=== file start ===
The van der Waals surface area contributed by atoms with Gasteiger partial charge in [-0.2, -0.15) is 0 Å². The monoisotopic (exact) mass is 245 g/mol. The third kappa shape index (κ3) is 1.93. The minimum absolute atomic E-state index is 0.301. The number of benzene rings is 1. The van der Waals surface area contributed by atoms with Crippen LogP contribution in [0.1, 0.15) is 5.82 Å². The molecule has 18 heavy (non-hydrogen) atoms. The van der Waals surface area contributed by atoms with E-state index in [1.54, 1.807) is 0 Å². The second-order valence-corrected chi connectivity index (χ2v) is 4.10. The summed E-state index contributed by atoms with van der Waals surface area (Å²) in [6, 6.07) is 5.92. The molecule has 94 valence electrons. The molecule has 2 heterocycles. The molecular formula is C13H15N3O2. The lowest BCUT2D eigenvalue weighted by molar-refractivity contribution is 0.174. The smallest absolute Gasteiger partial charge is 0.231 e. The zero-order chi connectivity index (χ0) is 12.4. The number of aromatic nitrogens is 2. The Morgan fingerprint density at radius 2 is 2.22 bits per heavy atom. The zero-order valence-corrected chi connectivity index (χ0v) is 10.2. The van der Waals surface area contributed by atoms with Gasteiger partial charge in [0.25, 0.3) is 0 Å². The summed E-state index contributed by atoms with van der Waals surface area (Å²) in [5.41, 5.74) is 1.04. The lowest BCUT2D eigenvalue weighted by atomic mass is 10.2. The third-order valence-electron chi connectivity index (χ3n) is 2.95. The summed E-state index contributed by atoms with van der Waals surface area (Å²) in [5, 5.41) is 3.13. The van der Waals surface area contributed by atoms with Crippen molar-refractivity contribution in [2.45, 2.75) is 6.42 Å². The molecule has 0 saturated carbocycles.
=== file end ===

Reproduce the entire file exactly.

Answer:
The van der Waals surface area contributed by atoms with Gasteiger partial charge in [-0.2, -0.15) is 0 Å². The monoisotopic (exact) mass is 245 g/mol. The third kappa shape index (κ3) is 1.93. The minimum absolute atomic E-state index is 0.301. The number of benzene rings is 1. The van der Waals surface area contributed by atoms with Crippen LogP contribution in [0.1, 0.15) is 5.82 Å². The molecule has 18 heavy (non-hydrogen) atoms. The van der Waals surface area contributed by atoms with E-state index in [1.54, 1.807) is 0 Å². The second-order valence-corrected chi connectivity index (χ2v) is 4.10. The summed E-state index contributed by atoms with van der Waals surface area (Å²) in [6, 6.07) is 5.92. The molecule has 94 valence electrons. The molecule has 2 heterocycles. The molecular formula is C13H15N3O2. The lowest BCUT2D eigenvalue weighted by molar-refractivity contribution is 0.174. The smallest absolute Gasteiger partial charge is 0.231 e. The zero-order chi connectivity index (χ0) is 12.4. The number of aromatic nitrogens is 2. The Morgan fingerprint density at radius 2 is 2.22 bits per heavy atom. The zero-order valence-corrected chi connectivity index (χ0v) is 10.2. The van der Waals surface area contributed by atoms with Gasteiger partial charge in [0.25, 0.3) is 0 Å². The summed E-state index contributed by atoms with van der Waals surface area (Å²) in [5.41, 5.74) is 1.04. The lowest BCUT2D eigenvalue weighted by atomic mass is 10.2. The third-order valence-electron chi connectivity index (χ3n) is 2.95. The summed E-state index contributed by atoms with van der Waals surface area (Å²) in [5, 5.41) is 3.13. The van der Waals surface area contributed by atoms with Crippen molar-refractivity contribution in [2.45, 2.75) is 6.42 Å². The molecule has 0 saturated carbocycles.